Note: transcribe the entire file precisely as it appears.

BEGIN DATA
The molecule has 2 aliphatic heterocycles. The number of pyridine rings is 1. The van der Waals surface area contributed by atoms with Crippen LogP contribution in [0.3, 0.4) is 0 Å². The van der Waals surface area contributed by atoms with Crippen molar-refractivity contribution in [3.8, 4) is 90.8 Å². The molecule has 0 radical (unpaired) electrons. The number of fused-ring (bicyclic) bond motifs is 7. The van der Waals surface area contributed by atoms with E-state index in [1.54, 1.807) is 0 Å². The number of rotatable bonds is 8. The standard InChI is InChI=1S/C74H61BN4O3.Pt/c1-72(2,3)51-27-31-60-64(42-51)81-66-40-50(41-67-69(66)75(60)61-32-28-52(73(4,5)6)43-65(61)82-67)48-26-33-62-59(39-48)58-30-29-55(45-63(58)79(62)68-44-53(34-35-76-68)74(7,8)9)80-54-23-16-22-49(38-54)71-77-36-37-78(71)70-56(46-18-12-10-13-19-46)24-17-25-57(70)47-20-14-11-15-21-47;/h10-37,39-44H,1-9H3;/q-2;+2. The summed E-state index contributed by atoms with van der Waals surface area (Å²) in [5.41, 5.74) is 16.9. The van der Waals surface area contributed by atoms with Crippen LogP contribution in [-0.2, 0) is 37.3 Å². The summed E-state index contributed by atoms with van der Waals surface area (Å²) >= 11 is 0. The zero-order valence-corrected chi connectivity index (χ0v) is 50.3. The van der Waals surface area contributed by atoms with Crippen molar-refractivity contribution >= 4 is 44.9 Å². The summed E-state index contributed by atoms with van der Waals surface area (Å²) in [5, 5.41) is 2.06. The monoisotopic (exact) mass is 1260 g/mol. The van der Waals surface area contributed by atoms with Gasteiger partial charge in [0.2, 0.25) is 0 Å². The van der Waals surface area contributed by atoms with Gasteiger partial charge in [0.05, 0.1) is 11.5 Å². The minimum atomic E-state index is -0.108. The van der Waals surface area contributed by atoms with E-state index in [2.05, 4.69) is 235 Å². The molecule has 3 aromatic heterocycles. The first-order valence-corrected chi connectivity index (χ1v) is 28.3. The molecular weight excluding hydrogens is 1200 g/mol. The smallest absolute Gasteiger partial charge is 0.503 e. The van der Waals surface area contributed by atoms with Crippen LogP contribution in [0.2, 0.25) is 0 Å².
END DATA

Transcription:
The molecule has 2 aliphatic heterocycles. The number of pyridine rings is 1. The van der Waals surface area contributed by atoms with Crippen LogP contribution in [0.3, 0.4) is 0 Å². The van der Waals surface area contributed by atoms with Crippen molar-refractivity contribution in [3.8, 4) is 90.8 Å². The molecule has 0 radical (unpaired) electrons. The number of fused-ring (bicyclic) bond motifs is 7. The van der Waals surface area contributed by atoms with E-state index in [1.54, 1.807) is 0 Å². The number of rotatable bonds is 8. The standard InChI is InChI=1S/C74H61BN4O3.Pt/c1-72(2,3)51-27-31-60-64(42-51)81-66-40-50(41-67-69(66)75(60)61-32-28-52(73(4,5)6)43-65(61)82-67)48-26-33-62-59(39-48)58-30-29-55(45-63(58)79(62)68-44-53(34-35-76-68)74(7,8)9)80-54-23-16-22-49(38-54)71-77-36-37-78(71)70-56(46-18-12-10-13-19-46)24-17-25-57(70)47-20-14-11-15-21-47;/h10-37,39-44H,1-9H3;/q-2;+2. The summed E-state index contributed by atoms with van der Waals surface area (Å²) in [5.41, 5.74) is 16.9. The van der Waals surface area contributed by atoms with Crippen LogP contribution in [-0.2, 0) is 37.3 Å². The summed E-state index contributed by atoms with van der Waals surface area (Å²) >= 11 is 0. The zero-order valence-corrected chi connectivity index (χ0v) is 50.3. The van der Waals surface area contributed by atoms with Crippen molar-refractivity contribution >= 4 is 44.9 Å². The summed E-state index contributed by atoms with van der Waals surface area (Å²) in [5, 5.41) is 2.06. The monoisotopic (exact) mass is 1260 g/mol. The van der Waals surface area contributed by atoms with Gasteiger partial charge in [0.2, 0.25) is 0 Å². The van der Waals surface area contributed by atoms with Gasteiger partial charge in [0.05, 0.1) is 11.5 Å². The minimum atomic E-state index is -0.108. The van der Waals surface area contributed by atoms with E-state index in [2.05, 4.69) is 235 Å². The molecule has 3 aromatic heterocycles. The first-order valence-corrected chi connectivity index (χ1v) is 28.3. The molecular weight excluding hydrogens is 1200 g/mol. The smallest absolute Gasteiger partial charge is 0.503 e. The van der Waals surface area contributed by atoms with Crippen LogP contribution in [0.2, 0.25) is 0 Å².